Am I wrong? What would you do?

Discussion in 'The GatorTail Pub' started by G8trJasonB, Sep 19, 2013.

  1. G8trJasonB

    G8trJasonB Premium Member Premium Member

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    We're refinancing our house so I got a bunch of quotes on Monday and picked the best one. Monday afternoon, I told the lender we wanted to lock in the rate. On Tuesday, they send over the paperwork and list of required documents. This morning (Thursday), I'm ready to send everything over, but I check the news first and noticed that rates have taken a fairly decent dip in the last 24 hours due to the Fed's news yesterday. So, since I haven't signed anything yet, I ask the lender to update my quote based on current market conditions. I'm torn on whether this was the right call or not though.

    On one hand, I'm not legally obligated yet and I'm just trying to take advantage of lower rates.

    On the other hand, if rates had risen, the bank wouldn't be trying to raise the rate they had quoted me on Monday.

    So....did I do the right thing?
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  2. gator7_5

    gator7_5 Well-Known Member

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    Never feel bad about trying to squeeze every single cent out of your banker and your loan. You should feel bad if you weren't. This is coming from a guy who has a great relationship with a banker and has lots of mortgages.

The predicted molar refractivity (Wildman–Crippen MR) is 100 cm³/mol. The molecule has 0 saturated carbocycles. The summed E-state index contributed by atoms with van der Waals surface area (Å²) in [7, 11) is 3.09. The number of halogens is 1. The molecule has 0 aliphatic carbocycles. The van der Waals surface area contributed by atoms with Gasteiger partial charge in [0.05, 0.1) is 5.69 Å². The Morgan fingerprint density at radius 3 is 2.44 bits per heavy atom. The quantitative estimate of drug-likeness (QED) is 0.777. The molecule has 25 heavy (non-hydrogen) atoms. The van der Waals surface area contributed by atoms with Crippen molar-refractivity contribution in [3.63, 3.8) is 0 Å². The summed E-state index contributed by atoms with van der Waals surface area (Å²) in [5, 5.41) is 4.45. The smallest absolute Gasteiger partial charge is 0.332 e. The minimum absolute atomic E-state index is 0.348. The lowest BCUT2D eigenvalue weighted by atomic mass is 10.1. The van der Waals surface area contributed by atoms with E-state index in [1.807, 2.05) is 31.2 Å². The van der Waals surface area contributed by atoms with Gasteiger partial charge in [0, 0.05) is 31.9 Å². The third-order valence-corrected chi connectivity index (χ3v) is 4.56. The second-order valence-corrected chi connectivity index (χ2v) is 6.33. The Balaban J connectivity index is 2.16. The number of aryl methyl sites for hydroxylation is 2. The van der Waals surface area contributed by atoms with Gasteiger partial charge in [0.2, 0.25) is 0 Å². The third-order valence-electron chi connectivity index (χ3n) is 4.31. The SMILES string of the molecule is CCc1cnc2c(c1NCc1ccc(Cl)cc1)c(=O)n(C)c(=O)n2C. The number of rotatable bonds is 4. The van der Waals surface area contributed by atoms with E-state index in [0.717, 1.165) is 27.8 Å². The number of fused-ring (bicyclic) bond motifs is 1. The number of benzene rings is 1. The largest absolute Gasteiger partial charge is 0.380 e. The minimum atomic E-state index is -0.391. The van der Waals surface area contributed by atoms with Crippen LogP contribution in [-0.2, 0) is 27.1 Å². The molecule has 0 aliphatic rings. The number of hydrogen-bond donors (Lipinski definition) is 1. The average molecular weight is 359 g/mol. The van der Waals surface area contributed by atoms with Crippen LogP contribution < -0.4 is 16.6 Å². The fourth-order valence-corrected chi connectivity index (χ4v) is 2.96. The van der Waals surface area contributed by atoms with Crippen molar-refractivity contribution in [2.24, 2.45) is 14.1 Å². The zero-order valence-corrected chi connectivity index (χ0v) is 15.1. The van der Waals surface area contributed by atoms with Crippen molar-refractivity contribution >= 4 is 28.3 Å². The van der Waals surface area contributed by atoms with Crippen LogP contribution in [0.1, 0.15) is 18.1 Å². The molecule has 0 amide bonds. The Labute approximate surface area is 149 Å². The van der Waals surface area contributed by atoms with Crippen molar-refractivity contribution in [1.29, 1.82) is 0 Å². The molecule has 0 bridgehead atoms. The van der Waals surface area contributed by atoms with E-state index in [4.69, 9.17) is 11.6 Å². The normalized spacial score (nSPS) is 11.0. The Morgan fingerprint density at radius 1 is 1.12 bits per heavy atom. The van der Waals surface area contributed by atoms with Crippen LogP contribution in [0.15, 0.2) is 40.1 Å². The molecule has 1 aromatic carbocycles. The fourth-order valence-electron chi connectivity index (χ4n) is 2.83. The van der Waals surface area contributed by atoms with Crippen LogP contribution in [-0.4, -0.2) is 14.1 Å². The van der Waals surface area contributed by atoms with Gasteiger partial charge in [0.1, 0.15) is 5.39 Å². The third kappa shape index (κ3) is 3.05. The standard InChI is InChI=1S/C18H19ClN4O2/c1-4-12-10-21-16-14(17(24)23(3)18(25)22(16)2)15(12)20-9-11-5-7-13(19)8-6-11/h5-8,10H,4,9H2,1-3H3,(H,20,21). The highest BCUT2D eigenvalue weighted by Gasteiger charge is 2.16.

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  3. Gatorrick22

    Gatorrick22 Well-Known Member

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    This.
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  4. G8trJasonB

    G8trJasonB Premium Member Premium Member

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    They've come back and said they can't adjust the rate since it's locked but once the loan is approved, we can re-negotiate. Which in my mind means, we can charge you a fee to lower your rate. I guess these guys don't understand that they are a commodity. So....I guess I'm still looking for a lender.
  5. Gatorgal04

    Gatorgal04 Lowly Fan VIP Member

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    This.

    They hold most of the cards and won't hesitate to play them. Once I got all the way to the closing on a re-fi and walked away because the bank changed some terms at the last minute. They said take it or leave it, so I left.
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  6. fortmyersgator

    fortmyersgator Well-Known Member

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    Any way you can instead pay down add'l principal. Always a good move to pay off debt.
  7. bakaduin

    bakaduin Super Moderator

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    It's not personal, it's business as they say.
  8. toon66

    toon66 VIP Member

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    Yes and feel no guilt about it. Your mortgage, your house.
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